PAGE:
Earlier this year, I was asked to help in the restoration works of this building by a colleague. There are several reasons why this building has inspired me.
Despite being built in 1690, Buckie House is still standing today. When Buckie House was built, most buildings in Europe were built with stone and clay mortar - materials which can easily cave in to neglect and climate changes over time. A lot of tourists visit Anstruther and as these pass by Buckie House cracks on the wall and damage to the shells have been the result of 80-90 years of heavy road traffic. Aside from these “wear-and-tear” consequences, Buckie House has also survived changes brought about by modernization. Some buildings in the Anstruther area have been demolished, abandoned or used for purposes other than the initial reasons for putting them up. For example, according to an appraisal report by Arc-Architects, “a magnificent medieval church in Anstruther Western was reduced in the 19th century, changed into a church hall in 1963 and is now marked for foreclosure.” Through the years, the city council has made decisions regarding infrastructure in this part of Scotland to satisfy the need for more efficient land & property allocation.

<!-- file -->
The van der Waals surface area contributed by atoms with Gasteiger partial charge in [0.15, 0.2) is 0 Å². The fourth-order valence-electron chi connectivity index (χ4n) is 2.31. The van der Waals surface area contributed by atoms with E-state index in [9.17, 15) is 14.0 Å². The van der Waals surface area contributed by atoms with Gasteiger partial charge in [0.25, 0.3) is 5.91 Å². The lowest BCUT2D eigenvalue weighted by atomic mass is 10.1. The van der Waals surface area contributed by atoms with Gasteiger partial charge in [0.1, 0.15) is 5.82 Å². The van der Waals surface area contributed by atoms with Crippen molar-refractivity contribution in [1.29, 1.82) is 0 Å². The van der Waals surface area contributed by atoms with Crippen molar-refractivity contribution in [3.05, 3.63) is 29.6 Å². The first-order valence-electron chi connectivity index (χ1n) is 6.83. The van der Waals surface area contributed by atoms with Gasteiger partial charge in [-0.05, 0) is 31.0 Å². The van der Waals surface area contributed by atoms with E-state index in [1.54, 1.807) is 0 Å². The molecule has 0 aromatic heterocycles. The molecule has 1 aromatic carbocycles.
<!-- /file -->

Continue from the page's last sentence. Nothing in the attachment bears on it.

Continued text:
Another battle Buckie House has won is aesthetic in nature. The house features various styles. Some shells are formalised in a pattern to mimic ashlar (large rectangular stones) whilst other areas have completely artistic patterns and form abstract designs, even a huge butterfly. Although it had been the trend in the 1900’s to decorate one’s house with shells, there is only a small handful remaining today. Changing fashion has seen the shells removed from many similar houses. For Buckie House, there has been much effort to maintain it and keep it as a landmark for this city in Scotland. Previous restoration works had been done on the house prior to the job I was asked to help out with. The public has been